WE Are the Village!

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I think sometimes that if there had been blogs when I was raising my children, I might not have made quite as many mistakes.

Often, during those years, I felt very isolated.  I was sure that nobody else was feeling the same emotions, having the same problems, trying and failing at so many things, when it came to parenting.  I felt like I was the only one, struggling with this and that, with my babies, and later with my children.  I was embarrassed to ask some questions, because I knew that nobody in the universe could possibly have my same problems.

I used to wish that there was some place where I could find a lot of advice and sure-fire plans to help me.  I used to wish that there were people who had BEEN there, who could share their successes and failures; word of mouth is stil the most believable way of selling anything, and advice has to be sold, you know.  We SAY it’s :given,” but if it’s not packaged and presented juuuuust right, nobody will take it.

I was given pamphlets and booklets and diagrams and videos, but what i needed was something else, someONE else, someone who KNEW.

Sure, there were relatives who were laden with advice.  Friends, who had a lot of advice.  Some of it was good, too, and just as much of it was horrible.  And the “supply” of relatives and friends was limited, so limited, there was no way their experiences could help me with very many of the problems and questions I had.  Besides, they were, well relatives.  And friends, however beloved, don’t always agree with our own parenting methods or theories or needs.

The Blogosphere has changed all of this, and changed it drastically, and changed it for the better!  For every question or problem a blogger posts, there are potentially millions of people who have BEEN THERE, and somehow survived, and who therefore have believable and practical advice for a young parent who is wondering, puzzled, or even at the end of his/her rope.

For parents, some small thing some other parent mentions, that OTHER parents comment on, might make a world of difference.  Bloggers have created a neighborhood of trust, friendship, and advice that really counts because it comes from people who really do know.  They KNOW.

It takes a village to raise a child?  Bloggers, WE are the village!

We Have Bloggers and Blog World Heads to Texas!

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In case you haven’t noticed, I wanted to introduce you to a couple of new bloggers here on our site that will be providing some content.  I want to introduce you to Jane Goodwin and Tyler Knott Gregson.  Jane and Tyler are prolific bloggers and will be talking about all things blogging and new media.  They will be discussing industry news and what is happening in the world of blogging.  They will talk about the upcoming show a little and also be talking about what is going on in the world of technology.   Feel free to talk to them and tell them what you think and to also let them know what you want them to post about and other information. Welcome to Blog World Jane and Tyler!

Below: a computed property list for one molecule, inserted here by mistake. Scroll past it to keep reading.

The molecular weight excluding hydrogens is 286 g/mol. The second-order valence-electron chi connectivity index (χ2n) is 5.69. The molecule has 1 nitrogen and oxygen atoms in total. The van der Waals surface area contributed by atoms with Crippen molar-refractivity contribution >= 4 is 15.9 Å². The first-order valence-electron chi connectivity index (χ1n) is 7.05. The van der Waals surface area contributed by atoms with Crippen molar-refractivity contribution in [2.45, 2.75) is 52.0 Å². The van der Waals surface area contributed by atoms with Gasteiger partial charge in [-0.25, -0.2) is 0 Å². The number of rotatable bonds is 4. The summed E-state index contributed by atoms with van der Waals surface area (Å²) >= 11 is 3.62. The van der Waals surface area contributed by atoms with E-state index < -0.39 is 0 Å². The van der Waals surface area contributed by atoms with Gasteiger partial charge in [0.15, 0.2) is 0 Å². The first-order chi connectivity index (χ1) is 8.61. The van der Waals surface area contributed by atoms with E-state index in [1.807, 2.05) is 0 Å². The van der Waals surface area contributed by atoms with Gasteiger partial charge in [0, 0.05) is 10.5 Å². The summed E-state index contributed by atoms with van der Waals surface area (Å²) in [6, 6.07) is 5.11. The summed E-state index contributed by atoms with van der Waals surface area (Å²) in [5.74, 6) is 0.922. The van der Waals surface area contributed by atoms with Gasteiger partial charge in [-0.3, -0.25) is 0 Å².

Rick Calvert, Dave Cynkin and I will be in Austin, Texas next week attending Spring Break For Geeks or more commonly known to many as a SXSW Interactive.  We will be setting up shop at the Techset Blogger Lounge Sponsored by Windows Mobile and organized by Stephanie Agresta and Brian Solis. We did our radio show yesterday on the trip we are taking and talked about all things SXSW with Tammy Lynn Gilmore and Brian and Stephanie and I invite you to listen in on that show but listening to the widget on the right under Blog Talk Radio.  We will be doing the show live from SXSW and giving you the on scene experience of attending the Blogger Lounge and about all the people that are there participating.  It will be the next best thing to paying for a pass and attending the event yourself.  Join us as we head to Texas for some Yee Haw!

Blog World Expo: The Best of Both Worlds!

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Blog World Expo excites me.  It thrills me.  Blog World Expo is like the culmination of bloggerhood fantasies: the coming together of people who know each other quite well, often so well that we could order for each other in a restaurant, or pick out shoes for each other.  We know all about their jobs.  We know their children’s names.  We know about their pets, and their gardens, and their opinions about big government, world peace, and whether they prefer brown or white eggs.

We know almost everything about them, in fact.  Everything, perhaps, except what they really look like.  Much of the time, we couldn’t pick each other out of a lineup.

But that’s okay, because online, assuming we’re all telling the truth – and we must make that assumption -bloggers have turned this huge planet into a neighborhood of relationships – friendship, business, and everything else, deep and lasting, and proof positive that we don’t have to know what people LOOK like, to know what people ARE like.  Most bloggers have found and made wonderful, genuine friends via blogging.

Our blogrolls and readers are full of people we wish lived next door to us, or even WITH us, because we’ve come to love them as dearly as though we met for lunch daily.

You know, we’re all just so BUSY.  Most of us work and raise children and try to nurture them and a marriage and our friendships and our talents all at the same time.  Many days, something’s gotta give.  With blogging, the conversations can wait till we can get there.  Bloggers are friends who don’t put any kind of time limitation on us.  We are here, and we’ll be here tomorrow if you can’t stop by tonight.

Blog World Expo excites me.  Bloggers will be there.  BLOGGERS!  People who, well, KNOW!  They KNOW.  Blogosphere neighbors who sit on each other’s virtual sofas several nights a week will get to sit at each others’ tables for real.

For real!!!  Then again, the Blogosphere is real, too.  Blog World Expo excites me, because it is the best of both worlds.